Interacting with the Texas Medical Board

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Interacting with the Texas Medical Board

Family physicians must keep up-to-date on current rules and regulations from the Texas Medical Board, and TAFP is here to help. Use this page as a landing point for resources to help you in your interactions with TMB. TAFP staff will post other organizations’ resources as well as our own.

Texas Medical Board
The Texas Medical Board is the state agency charged with keeping Texas patients safe through the licensure and regulation of Texas physicians. TMB staff also serve as staff for the Texas State Board of Acupuncture Examiners and the Texas Physician Assistant Board.

> Texas Medical Board website
> TMB Change of Address Form

Texas Physician Health Program
The Texas Physician Health Program is a state board administratively attached to the Texas Medical Board. The program is available to all health professionals licensed by the TMB and encourages treatment for participants, when clinically indicated, and monitors their ongoing recovery and assistance with substance use disorders, psychiatric disorders, and other medical problems that have the potential to compromise their ability to practice medicine with reasonable skill and safety.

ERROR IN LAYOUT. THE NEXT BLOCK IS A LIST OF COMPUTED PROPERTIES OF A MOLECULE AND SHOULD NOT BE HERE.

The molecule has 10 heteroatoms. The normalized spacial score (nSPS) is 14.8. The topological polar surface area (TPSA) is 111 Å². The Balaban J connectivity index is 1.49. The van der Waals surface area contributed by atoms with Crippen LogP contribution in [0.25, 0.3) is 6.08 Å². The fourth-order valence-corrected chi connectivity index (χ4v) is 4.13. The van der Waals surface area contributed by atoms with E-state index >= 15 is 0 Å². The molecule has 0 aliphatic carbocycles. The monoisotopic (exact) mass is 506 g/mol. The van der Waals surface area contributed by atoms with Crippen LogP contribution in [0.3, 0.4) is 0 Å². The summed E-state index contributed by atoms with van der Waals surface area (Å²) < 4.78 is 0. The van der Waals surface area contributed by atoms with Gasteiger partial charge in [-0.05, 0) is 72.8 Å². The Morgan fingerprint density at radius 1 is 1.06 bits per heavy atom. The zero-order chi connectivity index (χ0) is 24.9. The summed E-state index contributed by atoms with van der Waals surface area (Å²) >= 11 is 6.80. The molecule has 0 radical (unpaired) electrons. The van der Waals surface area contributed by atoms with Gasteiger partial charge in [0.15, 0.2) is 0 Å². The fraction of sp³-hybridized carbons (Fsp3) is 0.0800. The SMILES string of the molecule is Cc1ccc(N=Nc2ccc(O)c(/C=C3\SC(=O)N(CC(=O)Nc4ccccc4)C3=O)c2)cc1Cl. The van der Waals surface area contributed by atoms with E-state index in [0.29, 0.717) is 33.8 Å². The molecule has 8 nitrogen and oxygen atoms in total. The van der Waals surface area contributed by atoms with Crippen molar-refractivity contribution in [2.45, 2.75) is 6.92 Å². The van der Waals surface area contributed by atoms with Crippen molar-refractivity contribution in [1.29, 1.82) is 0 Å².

> Texas Physician Health Program website

Relevant articles

TMB rules you may not know but should … part 1
Texas Medical Board rules consist of 156,165 words on 244 single-spaced pages. While most physicians are familiar with the basic concepts of these regulations, there are several specific rules that seem to give physicians the most trouble. This article will discuss these more challenging TMB rules in an effort to enhance knowledge of the TMB, reduce exposure to disciplinary actions by the board, and assist in the physician’s defense should a TMB action occur. Part 1 addresses physician advertising, actions to take when leaving a medical practice, documentation of patient encounters, and documentation of prescriptions.

> Read the article by the TMLT Risk Management Department from Texas Family Physician, Vol. 63 No. 2 | Spring 2012